Time to Make a Sec. 846(e) Election to Use Company Historical Payment Patterns

By Timothy Kovel, CPA, MST, Melville, N.Y.

Editor: Kevin D. Anderson, CPA, J.D.

Special Industries

Once every five years (referred to as a determination year) an insurer has an opportunity to elect to use its own payment pattern to discount losses (loss reserves and loss adjustment expenses) for tax purposes, as opposed to relying on the IRS industrywide pattern that the IRS derives from Best’s Aggregates & Averages to calculate consolidated industry loss payment patterns. For 2012, insurance companies that choose not to elect to use their own payment patterns must use the industry averages published in Rev. Proc. 2012-44.

Because 2012 is a determination year, insurance companies need to determine if this method is better for them than using the IRS’s industrywide loss calculations. This election, which needs to be made when filing 2012 tax returns (Sec. 846(e)(2)(C)) and can be revoked only with IRS consent (Sec. 846(e)(2)(B)), can reap significant reductions in current taxes payable, effectively increasing cash flow, an important advantage in the current environment of lower investment returns. This means that if the benefits are significant for many consecutive years, insurance companies can, in essence, turn a temporary benefit into a long-term benefit.

On the flip side, it is rare but possible that this could be used as a tax planning strategy if a taxpayer needed to generate additional current taxable income (i.e., an unfavorable company payment pattern) to help support its deferred tax assets and validate the lack of a valuation allowance.

Good candidates for this election are organizations with the following traits:

  • They pay claims faster than the industry average;
  • They have a consistent mix of predominantly long-tail business (i.e., lines of business in which losses may not be known for a long time and/or claims may take a long time to settle);
  • They have steady payment patterns; and
  • They are taxpaying entities.
What Is an Eligible Line of Business?

There are two scenarios to determine if a line of business is eligible for this election.

The first general eligibility test is:

A line of business is an eligible line of business in a determination year if, on the most recent annual statement filed by the taxpayer before the beginning of that determination year, the taxpayer reports losses and loss expenses incurred…for at least the number of accident years for which losses and loss expenses incurred for that line of business are required to be separately reported on that annual statement. [Regs. Sec. 1.846-2(b)(1)]

This is typically 10 years for long-tail lines and two years for short-tail lines.

If a line of business does not qualify according to the regulation shown above, there is a secondary procedure that may allow eligibility:

A business line will be considered an eligible line of business if two conditions are satisfied on the most recent annual statement filed before the beginning of the determination year. First, the insurer must have at least five accident years [AYs] of loss and loss expenses for the line. Second, the insurer’s cumulative fraction of loss and loss expense payments, as a percent of incurred losses, in each of the last two accident years for the line must equal or exceed the cumulative fraction for the earliest accident year shown on the published IRS table. [Rev. Proc. 92-76]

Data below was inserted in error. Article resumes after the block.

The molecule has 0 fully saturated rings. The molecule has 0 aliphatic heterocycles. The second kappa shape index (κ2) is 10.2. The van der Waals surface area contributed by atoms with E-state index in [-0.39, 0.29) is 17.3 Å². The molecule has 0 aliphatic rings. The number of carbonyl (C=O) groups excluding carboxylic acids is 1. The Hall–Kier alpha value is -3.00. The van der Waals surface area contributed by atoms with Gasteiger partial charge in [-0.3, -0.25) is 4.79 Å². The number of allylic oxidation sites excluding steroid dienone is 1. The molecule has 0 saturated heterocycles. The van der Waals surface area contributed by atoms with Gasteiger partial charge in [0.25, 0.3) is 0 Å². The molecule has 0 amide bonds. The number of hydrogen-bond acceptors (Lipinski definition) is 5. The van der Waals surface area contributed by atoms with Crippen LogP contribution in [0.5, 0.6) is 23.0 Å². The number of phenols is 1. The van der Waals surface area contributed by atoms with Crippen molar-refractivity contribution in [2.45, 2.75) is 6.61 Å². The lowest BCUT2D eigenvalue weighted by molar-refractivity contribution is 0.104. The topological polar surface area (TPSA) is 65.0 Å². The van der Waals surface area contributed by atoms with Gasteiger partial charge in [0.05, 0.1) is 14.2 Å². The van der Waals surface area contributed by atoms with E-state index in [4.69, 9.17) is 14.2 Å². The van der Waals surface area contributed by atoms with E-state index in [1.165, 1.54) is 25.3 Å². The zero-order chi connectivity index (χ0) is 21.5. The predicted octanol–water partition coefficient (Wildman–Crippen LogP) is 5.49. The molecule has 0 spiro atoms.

Example: The annual statement requires that the taxpayer separately report losses and loss expenses for the workers’ compensation line of business for 10 years, AY+0 through AY+9. The cumulative fraction published by the IRS for the workers’ compensation line of business for AY+9 for the 2012 determination year is 88.0286% (Rev. Proc. 2012-44).

Therefore, if the taxpayer does not satisfy the general eligibility test, for a line of business to be considered eligible, both of the following conditions must be satisfied:

  1. The taxpayer has at least five accident years of loss and loss expenses incurred for the line; and
  2. The taxpayer’s cumulative fraction of loss and loss expense payments (as a percentage of incurred losses) in each of at least two accident years for the line equals or exceeds 88.0286%.

If the line of business qualifies under this secondary test, the taxpayer would compute its loss payment pattern assuming the remaining unpaid losses would run off at the same rate as the unpaid losses for the workers’ compensation line of AY+9, or 1.2262%, until they are completely absorbed (Rev. Proc. 92-76).

Key Highlights
  1. The election applies to accident years ending with the determination year and four succeeding accident years (Sec. 846(e)(2)(B)).
  2. A taxpayer making this election must use its own pattern for each eligible line (Regs. Sec. 1.846-2(a)), and this taxpayer may not use its own pattern only for favorable lines.
  3. There is a two-year lag in data used to compute the payment pattern. Thus, a taxpayer uses the 2010 annual statement to compute its 2012 pattern (Sec. 846(e)(1) and Regs. Sec. 1.846-2(b)).
  4. If a line of business is ineligible in a determination year, it remains ineligible until a subsequent determination year (so, if a line of business is ineligible in 2012, it must wait until 2017 to redetermine eligibility).
  5. International and reinsurance business lines are ineligible (Sec. 846(e)(3)).

Sec. 338 treatment: For purposes of Sec. 338, the new and old targets are treated as the same corporation for purposes of determining whether they can elect under Sec. 846(e) (Regs. Sec. 1.338-1(b)(2)(vii)).


Kevin Anderson is a partner, National Tax Services, with BDO USA LLP, in Bethesda, Md.

For additional information about these items, contact Mr. Anderson at 301-634-0222 or kdanderson@bdo.com.

Unless otherwise noted, contributors are members of or associated with BDO USA LLP.

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